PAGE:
The rise of the 'Parent Influencer'

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When I started off as a 'Mummy Blogger' in 2016, I had no idea I would also be referred to as a 'Parent Influencer' some day. When I started blogging about the adventures and misadventures of motherhood – a new journey I had embarked upon – it was just with the intention of documenting all the new experiences and thoughts I had. And getting back to writing – my first love and profession prior to becoming a mum.

As I engaged with other parenting bloggers, I felt part of a community – our shared stories and trials and tribulations were both cathartic and helped us laugh at the roller-coaster that is parenting! We were a (virtual) support to one another and some sort of connection during those long nights of feeding.

Then, as my blog continued to grow, I started being approached by brands and their representatives to review their products or write about their services. It was then that a whole new aspect of blogging opened up to me – I realised I could turn this passion into a work-from-home job and become what is more formally known as a 'Parent Influencer'.

Fast forward four years, and I've seen the rise and rise of the Parent Influencer. We're basically just mums and dads who write about parenting and family life, and whether it be through product reviews, personal opinions or shared viewpoints, we have managed to 'influence' other parents. In a positive way. Which I think is pretty awesome, considering parenting is a universal phenomenon.

There are a number of reasons for the increasing popularity of Parent Influencers, a trend that is only growing in the online world. So much so, we're now an actual 'genre' in blogspeak. 'Mummy Blogger' or 'Daddy Blogger' has become an actual blogging category, loosely also including Family Lifestyle. So what are the reasons for this rising trend?

Advertising and brand promotion is one factor. Probably the biggest factor when it comes to the economics of blogging. Advertising is great (else how else would we know about products and their benefits?), but having worked in the media I know that it is usually over-exaggerated. The imagery. The proclamations. Almost everything. So if a parent wants an honest opinion about a new buggie or a particular brand of breast pump, he or she would be more likely to take the word of another parent who has actually used the said product as opposed to an advertisement hoarding. And that's where a Parent Influencer is born… and gains power.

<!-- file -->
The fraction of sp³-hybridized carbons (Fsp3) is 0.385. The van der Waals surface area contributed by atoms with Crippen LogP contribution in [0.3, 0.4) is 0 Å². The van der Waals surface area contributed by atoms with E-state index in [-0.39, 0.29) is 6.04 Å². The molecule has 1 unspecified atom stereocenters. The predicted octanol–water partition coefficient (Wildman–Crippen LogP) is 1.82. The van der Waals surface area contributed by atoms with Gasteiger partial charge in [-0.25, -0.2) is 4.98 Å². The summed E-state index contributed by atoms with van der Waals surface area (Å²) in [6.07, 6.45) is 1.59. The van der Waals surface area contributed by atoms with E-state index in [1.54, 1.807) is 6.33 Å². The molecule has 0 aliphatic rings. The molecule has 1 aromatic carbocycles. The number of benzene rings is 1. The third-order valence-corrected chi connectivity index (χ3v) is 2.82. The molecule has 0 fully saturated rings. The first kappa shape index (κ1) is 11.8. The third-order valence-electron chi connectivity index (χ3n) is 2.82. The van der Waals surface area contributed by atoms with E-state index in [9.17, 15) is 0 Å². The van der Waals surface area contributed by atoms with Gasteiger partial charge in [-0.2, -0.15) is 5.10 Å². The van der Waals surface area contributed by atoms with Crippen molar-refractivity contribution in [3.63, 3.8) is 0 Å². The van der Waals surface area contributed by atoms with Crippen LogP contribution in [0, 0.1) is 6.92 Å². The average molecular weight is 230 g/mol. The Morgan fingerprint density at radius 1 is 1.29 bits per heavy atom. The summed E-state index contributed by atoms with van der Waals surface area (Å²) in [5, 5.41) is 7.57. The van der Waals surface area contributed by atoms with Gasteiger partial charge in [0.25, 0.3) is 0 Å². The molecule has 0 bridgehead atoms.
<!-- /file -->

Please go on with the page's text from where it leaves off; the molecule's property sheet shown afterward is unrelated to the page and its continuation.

Another, more subtle but in my opinion, stronger reason is the connection and honesty that new-age parent bloggers are bringing to the frontline. Social media and Instagram have made us very fake as a population; we only show the good side of life and parenting. The positives. The rosy stuff. The filtered and edited images. But a host of new-age parent bloggers have turned the tide and write about the challenges of parenting. The sleepless nights. The sagging boobs. The disconnect with their spouses. The tantrums. The challenges. They show the world the real picture – the tantrum behind the artistically produced hexagon-shaped sandwich and not just the artistically produced hexagon-shaped sandwich. Their Instagram feed shows messy houses. Dark circles. A post-pregnancy body. Unwashed hair. Which is how 99 per cent of new mothers look. And feel. Yes, we love our little cherubs to the moon and back, we love being mums but it's not all sweet baby smells and cuddles. It's hard work. And a lot of mess. And bodily fluids. And exhaustion. And we write about it all. Unabashedly. We admit to battling Post-Partum Depression and talk openly of maternal mental health. We admit it's not all black and white and rose-filled. There are so many 'ifs' and 'buts' and a lot of grey areas.

And THIS is what mums want to read. THIS is how we feel accepted and connected, knowing we're all in the same boat. We laugh about it, complain about our babies who refuse to nap, rant about not being able to go to the loo alone anymore, but we do it together, safe in the knowledge that every other mother is experiencing this too. We get virtual support from one another. And therein – again – lies the greatest power of the Parent Influencer.

Taking the above point further, Parent Influencers don't always need to have a blog/ website of their own. Most are just rocking the social media world. And needless to say, social media is THE biggest influencer in today's digital age. Which gives rise to Parent Influencers starting their own parenting Facebook groups, having InstaMom accounts and even their own YouTube channels. Which have thousands of followers including brands that want to be featured on their Instagram or YouTube channels.

Influencing, in it's most basic form, means communicating. And what better way to communicate with fellow parents than through the digital word. Be it through parenting blogs or social media. Which can be accessed anytime, anywhere at the click of a phone button. So there is scope for constant engagement and support and a space for mums to connect, rant, share or just celebrate motherhood and parenting.

You might also like: Why mums like me blog?

 

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